There is a special place up on Blue Job Mountain (pronounced with a long "O" like Job in the Bible) near to where I live. It's called Turtle Pond. My dog "Ruby" walks me up there three times a week. We watch the seasons change. Blue Job frames Turtle Pond from the south and east. Bald Peak, a mostly rocky smaller mountain, holds the north and west circumference of the pond. From Bald Peak, on a clear day, we can see the ocean to the east and the White Mountains to the north and west. Being high up with a panoramic view we can see weather come a day away. We rest from our hike up there and wonder at the natural beauty of our rural seacoast here in New Hampshire. You can feel it.
"Be still and listen…and you will know."
Ruby leads the way up Blue Job mountain early in the morning a few weeks ago.
YouTube video: Sharing an early morning breakfast with Ruby and the turtles at the pond and seeing the natural rhythms of life that we can tap into when we put our hands on our CST patients.
At Turtle Pond we have come to know the turtles that live there, North American Painteds mostly. Ruby and I have learned that if the winds are down and the waters are calm, I can make three consecutive splashes on the water with my walking stick and cause ripples to emanate gently, slowly making their way out across the pond filling the surface with liquid wave forms. Turtles, like other reptiles and some mammals (whales and dolphins), have a heightened awareness of vibrations in wave forms of physical stimuli in their particular environment, be it land, air and especially water. Ripples, vibrations and wave forms are how creatures get information to direct their lives and behavior. This is very true even in our little world on Blue Job. Creatures have consciousness; water has information.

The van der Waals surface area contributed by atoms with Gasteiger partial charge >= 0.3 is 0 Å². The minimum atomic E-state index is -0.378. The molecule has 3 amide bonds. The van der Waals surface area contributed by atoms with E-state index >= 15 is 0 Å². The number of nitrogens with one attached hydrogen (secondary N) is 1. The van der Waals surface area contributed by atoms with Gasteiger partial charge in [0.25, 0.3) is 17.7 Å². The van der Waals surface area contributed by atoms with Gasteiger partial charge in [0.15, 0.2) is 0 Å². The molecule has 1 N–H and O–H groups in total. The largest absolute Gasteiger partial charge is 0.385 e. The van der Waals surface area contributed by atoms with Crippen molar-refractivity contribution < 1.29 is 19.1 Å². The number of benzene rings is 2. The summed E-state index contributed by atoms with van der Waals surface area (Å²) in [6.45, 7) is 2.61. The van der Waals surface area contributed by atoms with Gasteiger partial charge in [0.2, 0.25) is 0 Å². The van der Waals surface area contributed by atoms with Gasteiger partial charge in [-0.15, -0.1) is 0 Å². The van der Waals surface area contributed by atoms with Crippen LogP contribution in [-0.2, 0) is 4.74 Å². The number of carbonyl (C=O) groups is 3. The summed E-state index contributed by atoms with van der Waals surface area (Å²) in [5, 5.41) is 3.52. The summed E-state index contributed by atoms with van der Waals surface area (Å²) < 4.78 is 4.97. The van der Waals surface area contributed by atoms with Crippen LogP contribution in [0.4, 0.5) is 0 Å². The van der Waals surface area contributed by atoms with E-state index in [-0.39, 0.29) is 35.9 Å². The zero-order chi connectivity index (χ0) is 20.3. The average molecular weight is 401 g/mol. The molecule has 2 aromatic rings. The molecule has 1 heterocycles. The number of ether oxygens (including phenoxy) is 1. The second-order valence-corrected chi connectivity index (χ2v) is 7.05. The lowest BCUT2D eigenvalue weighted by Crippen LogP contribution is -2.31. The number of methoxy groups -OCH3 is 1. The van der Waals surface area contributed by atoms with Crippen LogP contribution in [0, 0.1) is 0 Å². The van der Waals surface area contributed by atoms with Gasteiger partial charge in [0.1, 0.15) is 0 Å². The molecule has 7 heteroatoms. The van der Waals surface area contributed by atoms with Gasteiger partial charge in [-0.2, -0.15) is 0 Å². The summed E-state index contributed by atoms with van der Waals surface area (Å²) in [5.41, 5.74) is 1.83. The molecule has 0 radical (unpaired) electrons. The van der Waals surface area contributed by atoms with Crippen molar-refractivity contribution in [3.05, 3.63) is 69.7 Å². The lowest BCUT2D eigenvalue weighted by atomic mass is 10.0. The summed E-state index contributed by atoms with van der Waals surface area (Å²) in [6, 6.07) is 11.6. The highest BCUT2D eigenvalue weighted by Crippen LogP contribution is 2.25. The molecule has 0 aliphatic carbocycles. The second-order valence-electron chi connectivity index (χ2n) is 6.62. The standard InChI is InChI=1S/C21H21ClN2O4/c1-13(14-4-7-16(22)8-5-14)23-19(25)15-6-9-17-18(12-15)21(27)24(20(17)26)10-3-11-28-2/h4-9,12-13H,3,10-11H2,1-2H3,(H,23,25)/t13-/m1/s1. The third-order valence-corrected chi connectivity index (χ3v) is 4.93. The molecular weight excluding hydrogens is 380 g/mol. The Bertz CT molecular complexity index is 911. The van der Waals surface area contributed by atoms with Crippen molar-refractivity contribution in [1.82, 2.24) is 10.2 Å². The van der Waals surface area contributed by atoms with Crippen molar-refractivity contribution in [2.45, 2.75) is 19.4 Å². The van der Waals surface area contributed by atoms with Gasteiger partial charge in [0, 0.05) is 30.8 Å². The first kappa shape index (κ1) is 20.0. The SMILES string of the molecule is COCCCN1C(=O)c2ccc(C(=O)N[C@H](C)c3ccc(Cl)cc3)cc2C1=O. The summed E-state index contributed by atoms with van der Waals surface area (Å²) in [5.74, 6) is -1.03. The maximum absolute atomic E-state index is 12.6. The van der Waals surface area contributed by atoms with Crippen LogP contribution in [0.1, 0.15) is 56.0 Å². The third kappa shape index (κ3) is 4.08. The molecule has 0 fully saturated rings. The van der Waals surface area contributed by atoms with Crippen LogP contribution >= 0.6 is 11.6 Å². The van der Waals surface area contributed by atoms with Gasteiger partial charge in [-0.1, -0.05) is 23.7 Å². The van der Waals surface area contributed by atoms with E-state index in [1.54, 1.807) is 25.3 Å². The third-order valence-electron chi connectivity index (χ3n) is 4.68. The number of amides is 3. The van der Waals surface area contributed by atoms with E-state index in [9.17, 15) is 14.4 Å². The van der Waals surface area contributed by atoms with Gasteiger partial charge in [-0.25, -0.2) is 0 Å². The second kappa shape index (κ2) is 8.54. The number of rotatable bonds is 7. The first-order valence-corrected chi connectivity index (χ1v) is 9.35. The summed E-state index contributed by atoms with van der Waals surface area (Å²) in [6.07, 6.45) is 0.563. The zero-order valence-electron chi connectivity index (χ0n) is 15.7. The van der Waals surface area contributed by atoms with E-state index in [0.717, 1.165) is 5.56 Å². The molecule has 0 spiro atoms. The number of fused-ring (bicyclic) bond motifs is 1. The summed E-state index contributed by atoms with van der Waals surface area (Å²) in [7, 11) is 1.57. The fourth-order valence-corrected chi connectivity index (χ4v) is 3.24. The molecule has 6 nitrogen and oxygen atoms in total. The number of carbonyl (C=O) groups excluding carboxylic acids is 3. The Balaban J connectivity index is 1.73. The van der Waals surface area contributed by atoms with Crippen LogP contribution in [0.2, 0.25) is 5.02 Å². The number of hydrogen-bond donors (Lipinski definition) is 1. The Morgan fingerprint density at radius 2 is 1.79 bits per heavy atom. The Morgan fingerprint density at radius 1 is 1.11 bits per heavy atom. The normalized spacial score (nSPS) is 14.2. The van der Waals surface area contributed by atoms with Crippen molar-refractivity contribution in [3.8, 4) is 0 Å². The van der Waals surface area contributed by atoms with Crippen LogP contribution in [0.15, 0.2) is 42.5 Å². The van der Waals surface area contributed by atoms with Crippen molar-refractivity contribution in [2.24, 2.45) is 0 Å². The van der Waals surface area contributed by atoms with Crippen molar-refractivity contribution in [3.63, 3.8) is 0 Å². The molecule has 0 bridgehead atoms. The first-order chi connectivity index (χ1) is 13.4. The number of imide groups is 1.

As the ripples fan out, we wait. Time is our ally. We stay still and pretty soon we know if the turtles have heard us. One by one, little heads appear from the lily pads near the shore first and then from farther out in the center of the pond. They turn into tiny boats with little wakes as they motor towards us. Ruby and I have learned they like her tiny Milkbone biscuits. As I drop them in the water for Ruby, I chuck a few some distance to the four or five aqua buddies who show an interest. I eat an apple as a way of not being left out of this picnic by the water. I toss a few chunks of skin free apple and finally the core out too, which the turtles also seem to relish. I can influence and feel the waters and the creatures beneath, gently, with my hands. Our touch is light.
If you place your hands and awareness gently on the surface of the waters of the patient you may feel the ripples on the water created by some outside influence. Traumas like falls, strains, accidents -- similar to the impact of my walking stick on the water earlier -- can disrupt the normal gentle smooth flow of a body's water, from spring-fed waters coming in to the lowest level or path of least resistance going out. (CSF and Lymphatics.) If one waits, the ripples will reflect their origin. We are arcing the source. If we wait and look outward with hope and patience, the life force of the body of water will seek nutrition and health. To look with our hands and listen with our touch we are arcing the waves of energy to the source. As we hold space for change; influence gently with intention, we are treating. When the water surface returns to calmness, we re-evaluate. This is Turtle Pond. And this... is... craniosacral therapy.
Thanks for reading.